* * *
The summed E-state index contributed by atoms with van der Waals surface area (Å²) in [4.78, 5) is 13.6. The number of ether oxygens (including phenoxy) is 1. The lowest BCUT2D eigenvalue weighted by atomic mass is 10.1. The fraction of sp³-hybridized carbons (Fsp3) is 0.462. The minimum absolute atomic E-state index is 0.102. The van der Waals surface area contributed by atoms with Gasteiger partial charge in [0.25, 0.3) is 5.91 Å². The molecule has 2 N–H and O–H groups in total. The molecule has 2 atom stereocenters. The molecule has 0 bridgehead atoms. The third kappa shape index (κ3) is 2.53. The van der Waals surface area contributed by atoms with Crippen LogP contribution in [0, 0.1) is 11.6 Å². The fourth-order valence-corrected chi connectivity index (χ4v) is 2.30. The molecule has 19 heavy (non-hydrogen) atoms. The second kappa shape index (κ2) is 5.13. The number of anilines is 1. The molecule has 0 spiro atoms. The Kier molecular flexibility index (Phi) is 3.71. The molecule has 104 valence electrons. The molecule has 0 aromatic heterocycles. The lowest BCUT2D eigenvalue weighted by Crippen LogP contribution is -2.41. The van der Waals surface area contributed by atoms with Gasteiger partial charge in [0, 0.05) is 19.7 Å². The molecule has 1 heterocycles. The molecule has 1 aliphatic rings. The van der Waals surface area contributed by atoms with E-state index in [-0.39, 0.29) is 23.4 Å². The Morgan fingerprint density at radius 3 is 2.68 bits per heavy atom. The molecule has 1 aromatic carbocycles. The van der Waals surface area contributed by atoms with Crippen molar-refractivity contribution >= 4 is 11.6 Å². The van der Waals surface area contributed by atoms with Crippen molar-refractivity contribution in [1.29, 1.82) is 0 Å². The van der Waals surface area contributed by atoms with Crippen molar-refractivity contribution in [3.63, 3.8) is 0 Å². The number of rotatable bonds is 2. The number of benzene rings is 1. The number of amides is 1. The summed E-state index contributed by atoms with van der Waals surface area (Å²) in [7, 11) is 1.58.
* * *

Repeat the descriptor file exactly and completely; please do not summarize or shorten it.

The summed E-state index contributed by atoms with van der Waals surface area (Å²) in [4.78, 5) is 13.6. The number of ether oxygens (including phenoxy) is 1. The lowest BCUT2D eigenvalue weighted by atomic mass is 10.1. The fraction of sp³-hybridized carbons (Fsp3) is 0.462. The minimum absolute atomic E-state index is 0.102. The van der Waals surface area contributed by atoms with Gasteiger partial charge in [0.25, 0.3) is 5.91 Å². The molecule has 2 N–H and O–H groups in total. The molecule has 2 atom stereocenters. The molecule has 0 bridgehead atoms. The third kappa shape index (κ3) is 2.53. The van der Waals surface area contributed by atoms with Crippen LogP contribution in [0, 0.1) is 11.6 Å². The fourth-order valence-corrected chi connectivity index (χ4v) is 2.30. The molecule has 19 heavy (non-hydrogen) atoms. The second kappa shape index (κ2) is 5.13. The number of anilines is 1. The molecule has 0 spiro atoms. The Kier molecular flexibility index (Phi) is 3.71. The molecule has 104 valence electrons. The molecule has 0 aromatic heterocycles. The lowest BCUT2D eigenvalue weighted by Crippen LogP contribution is -2.41. The van der Waals surface area contributed by atoms with Gasteiger partial charge in [0, 0.05) is 19.7 Å². The molecule has 1 heterocycles. The molecule has 1 aliphatic rings. The van der Waals surface area contributed by atoms with E-state index in [-0.39, 0.29) is 23.4 Å². The Morgan fingerprint density at radius 3 is 2.68 bits per heavy atom. The molecule has 1 aromatic carbocycles. The van der Waals surface area contributed by atoms with Crippen molar-refractivity contribution >= 4 is 11.6 Å². The van der Waals surface area contributed by atoms with Crippen molar-refractivity contribution in [1.29, 1.82) is 0 Å². The van der Waals surface area contributed by atoms with Crippen molar-refractivity contribution in [3.63, 3.8) is 0 Å². The number of rotatable bonds is 2. The number of benzene rings is 1. The number of amides is 1. The summed E-state index contributed by atoms with van der Waals surface area (Å²) in [7, 11) is 1.58.